Stop the madness of tourism: the shape of central Amsterdam in 2025

The red light district, deserted during the first confinement Photo: Alex Nicholls-Lee

Amsterdam in 2025 will have a city center where a “different” type of visitor and “Amsterdamers want to come”, according to new city plans.

The coronavirus crisis has exposed how certain areas have become almost totally dependent on low-budget tourism, linked to noise, nuisance and inhabitants driven out or priced.

Now, following calls from tourism experts, businesses and local residents to restore the city’s reputation for drugs, sex and lost weekends, the council has come up with 88 far-reaching measures to ensure that after the crisis, things change.

Eva Plijter, spokesperson for the council’s city center team, told DutchNews.nl that the aim is to make the area attractive again to locals and to discourage certain types of mass tourism.

“We are looking for legal possibilities to ban vacation rentals such as Airbnb in the [entire] downtown, and this plan also talks about reducing the number of cafes and prostitution windows, because they attract visitors that we are less likely to see returning, ”she said. “We want to make De Wallen more livable. “

To buy

According to the plan, the council wants to buy buildings containing tourist shops for reuse, research whether it is possible to convert cheap hotels into other functions, such as houses, and restrict window opening hours. brothels and nightlife to make the neighborhood red light better for residents.

The mayor of Amsterdam is currently investigating whether prostitution should be moved entirely to an ‘erotic’ hub elsewhere, and whether coffeeshops should enforce a resident-only rule in order to reduce nuisance and crime. Some measures of the long-awaited plan are already being implemented – and since July there has been an Airbnb rental / vacation ban in three smaller areas – but the city is seeking much more drastic measures.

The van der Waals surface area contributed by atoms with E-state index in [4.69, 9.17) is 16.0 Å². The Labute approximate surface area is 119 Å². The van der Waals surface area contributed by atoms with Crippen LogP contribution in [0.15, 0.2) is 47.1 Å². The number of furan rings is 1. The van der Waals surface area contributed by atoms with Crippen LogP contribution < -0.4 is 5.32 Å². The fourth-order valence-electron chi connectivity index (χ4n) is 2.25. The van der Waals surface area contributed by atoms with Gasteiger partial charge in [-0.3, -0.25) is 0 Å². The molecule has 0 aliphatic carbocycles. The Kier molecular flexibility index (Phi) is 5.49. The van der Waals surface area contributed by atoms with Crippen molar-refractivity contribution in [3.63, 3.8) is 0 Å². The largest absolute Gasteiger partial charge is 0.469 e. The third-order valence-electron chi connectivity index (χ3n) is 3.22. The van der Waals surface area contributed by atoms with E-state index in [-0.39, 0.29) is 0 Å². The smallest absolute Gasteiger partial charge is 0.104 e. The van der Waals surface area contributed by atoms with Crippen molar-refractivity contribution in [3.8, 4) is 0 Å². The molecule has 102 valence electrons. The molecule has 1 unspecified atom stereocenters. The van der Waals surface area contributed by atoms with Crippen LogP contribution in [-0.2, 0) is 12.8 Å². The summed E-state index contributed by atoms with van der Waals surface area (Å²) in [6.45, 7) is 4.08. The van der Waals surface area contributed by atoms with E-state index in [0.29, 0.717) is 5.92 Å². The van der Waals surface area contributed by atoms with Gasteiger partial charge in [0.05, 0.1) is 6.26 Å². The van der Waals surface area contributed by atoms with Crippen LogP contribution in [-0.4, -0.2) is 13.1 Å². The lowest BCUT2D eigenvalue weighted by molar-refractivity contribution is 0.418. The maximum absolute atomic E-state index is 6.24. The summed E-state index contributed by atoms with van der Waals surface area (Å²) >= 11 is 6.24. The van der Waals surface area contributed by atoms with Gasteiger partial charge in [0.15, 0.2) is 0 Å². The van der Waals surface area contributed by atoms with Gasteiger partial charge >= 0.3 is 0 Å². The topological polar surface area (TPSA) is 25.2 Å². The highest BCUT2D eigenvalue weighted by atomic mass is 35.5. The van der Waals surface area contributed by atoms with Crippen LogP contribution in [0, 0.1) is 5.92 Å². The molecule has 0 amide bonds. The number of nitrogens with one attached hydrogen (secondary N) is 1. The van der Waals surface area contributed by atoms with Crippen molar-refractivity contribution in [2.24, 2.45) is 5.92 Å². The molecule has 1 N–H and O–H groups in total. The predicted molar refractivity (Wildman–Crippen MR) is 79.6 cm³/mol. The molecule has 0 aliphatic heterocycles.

New ideas include banning or restricting the sale of alcohol in stores located in nuisance zones – which was attempted during closures earlier this year – and reopening a police station in the red light district. Amsterdam will also conduct a study to see if longer opening hours for alcohol-free shops could improve certain neighborhoods, while putting other measures in place to reduce waste and public urination.

Amsterdam Floating Flower Market Photo: Senay Boztas

Flower market

Plans aim to rebuild “a valuable tourism economy” by 2025, when Amsterdam celebrates its 750e birthday. In the city center map, Amsterdam admits: “Before the corona crisis, at certain times and in certain places in the city center, too many people and bad behavior caused unpleasant situations, and there are also a lot of rental cars. holidays. In some areas of the city center, there is now an economic monoculture that does not appeal to Amsterdam residents. The coronavirus crisis is still with us, but has shown how dependent and vulnerable the city center is due to this one-dimensional tourism economy.

Instead, the goal is to change the city’s international image through advertising, encouraging more business and conference visitors, and tackling areas such as the business market. floating flowers from Bloemenmarkt, linked in recent years to the “flower fraud”. “It is clear that something had to change there,” Plijter said. “The inhabitants have not visited the flower market for years and it is an attraction for mass tourism: we want to give this space back to the inhabitants of Amsterdam. “

Don Ceder, head of ChristenUnie in Amsterdam, welcomed the plans. “The mayor has finally really recognized that when it comes to the function of the city center, we need tough measures to prevent it from being a magnet for some visitors and to make the city viable again for people. who live there, ”he said. noted. “These plans are a big step in reclaiming the city.”

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